Guidance on the type and extent of wastewater treatment needed to meet these microbiological guidelines and on other health protection measures (such as the method of applying wastewater, instructing fieldworkers to wear footwear and to use good hygiene practices when handling and preparing crops) is given in the WHO guidelines and considered further in other studies (46, 47).
Risks from viruses and protozoa: are specific guidelines necessary?
The faecal coliform standard in most guidelines for wastewater reuse is intended to address the risks of enteric infections caused by both bacterial and viral pathogens, yet it may not provide adequate protection against viral infections because conventional treatment processes that use disinfection are much less efficient in removing viruses than in removing indicator bacteria and, as improved molecular techniques for viral detection become available, this becomes even more apparent (48). Additionally, the median infectious doses for enteric viruses are very low (<50 infectious particles) in comparison with those for most enteric bacteria (17, 49). Also, wastewater virology is a rapidly expanding area of research and the range of faecal viruses that are routinely considered is being extended to include, for example, adenoviruses and astroviruses (50), and these may survive longer in treated wastewaters than enteroviruses.
There are little data available on the risks of viral infection from either direct contact or the consumption of crops. Nevertheless, the findings described below have implications for the evaluation of current guidelines with respect to viral risks.
Risk assessment. The use of risk assessment approaches has shown that when the concentration of viruses (poliovirus 3, echovirus 12 and poliovirus 1) in chlorinated tertiary effluent reaches a maximum of 111 pfu/100 ml, the estimated annual risk of enteroviral infection from spray irrigation of food crops is in the range 10-410-7 (16). The use of chlorinated secondary effluents (3.9 log virus removal from untreated wastewater) to irrigate food crops results in an estimated annual risk of enteroviral infection of 10-7 10-9, and even the use of unchlorinated secondary effluents resulted in an estimated annual risk of enteroviral infection of 10-310-5 (18). The use of effluent containing 1000 faecal coliform bacteria/100 ml to irrigate salad crops resulted in an order-of-magnitude estimate for the annual risk of viral infection of <10-4 (7). However, these studies are recognized to have deficiencies (see above) when compared with those using more advanced modelling techniques.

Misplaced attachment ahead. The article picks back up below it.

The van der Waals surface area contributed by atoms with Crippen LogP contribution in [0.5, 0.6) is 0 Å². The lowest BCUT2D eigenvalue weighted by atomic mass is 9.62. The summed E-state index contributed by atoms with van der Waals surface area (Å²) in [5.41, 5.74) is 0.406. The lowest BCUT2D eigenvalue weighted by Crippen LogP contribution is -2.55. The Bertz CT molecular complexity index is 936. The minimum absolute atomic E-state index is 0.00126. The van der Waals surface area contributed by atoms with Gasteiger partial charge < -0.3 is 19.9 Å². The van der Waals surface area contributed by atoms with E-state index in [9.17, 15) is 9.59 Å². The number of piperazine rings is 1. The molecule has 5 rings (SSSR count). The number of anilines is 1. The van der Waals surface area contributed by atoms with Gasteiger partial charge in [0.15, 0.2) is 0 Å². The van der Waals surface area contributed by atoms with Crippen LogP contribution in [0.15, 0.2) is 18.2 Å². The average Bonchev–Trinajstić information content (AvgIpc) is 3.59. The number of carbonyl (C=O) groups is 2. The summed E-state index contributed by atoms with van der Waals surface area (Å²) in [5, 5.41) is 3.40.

Epidemiological studies. Epidemiological studies have indicated that when effluent that contained fewer than 105 faecal coliform bacteria/ 100 ml was used in spray irrigation there was no significant risk of enteroviral infection to the surrounding population (36, 37). When there was surface irrigation with effluent containing 103104 faecal coliform bacteria/100 ml, there was a significant risk of infection with human Norwalk-like virus/Mexico (Hu/NLV/MX) among farmworkers who had high levels of contact with the wastewater (27); however when there was surface irrigation with effluent containing 104 faecal coliform bacteria/100 ml there was little risk of infection with this virus associated with eating vegetable crops raw (27).
Taken together these results suggest that it may not be necessary to use tertiary treatment plus disinfection to protect against viral risks from the consumption of raw vegetables and that the faecal coliform guideline limit of 1000 faecal coliform bacteria/ 100 ml is adequate and no extra viral guideline limit is currently justified.
Adequacy of protection against risks from protozoa by the nematode egg guideline limit. There is increasing concern about the role of wastewater in the environmental transmission of protozoan pathogens such as Giardia, Cryptosporidium and Cyclospora. The WHO guidelines assumed that if the number of helminth eggs was reduced to the standard of the guideline limit then other pathogens, such as protozoan (oo)cysts, would also be reduced to levels that do not cause excess infection. However, studies have shown that the removal of helminth eggs does not correlate with that of protozoan (oo)cysts (5153). There is evidence that protozoan (oo)cysts are not effectively removed by conventional wastewater treatment processes, with reported efficiencies varying from 26100% (5456). In addition, the infectious dose can be low: human oral challenge studies have shown that the median infectious dose for Giardia is between 10 and 100 cysts and for Cryptosporidium between 30 and 1000 (oo)cysts (4).
Most of the evidence indicates that water-related outbreaks of enteric protozoan disease are associated with ingestion of contaminated drinking-water, immersion in recreational waters (5759) and consumption of contaminated foods (60, 61). Few data are available on the importance of wastewater reuse in agriculture particularly the use of treated wastewater in the transmission of parasitic protozoan infection, and these other routes of transmission and poor domestic hygiene are probably more important, especially in developing countries. Even though (oo)cysts of both Cryptosporidium parvum and Cyclospora cayetanensis have been detected on vegetables in markets in an endemic area (62), there is no epidemiological evidence to directly implicate the wastewater used for irrigation as a risk factor for either pathogen.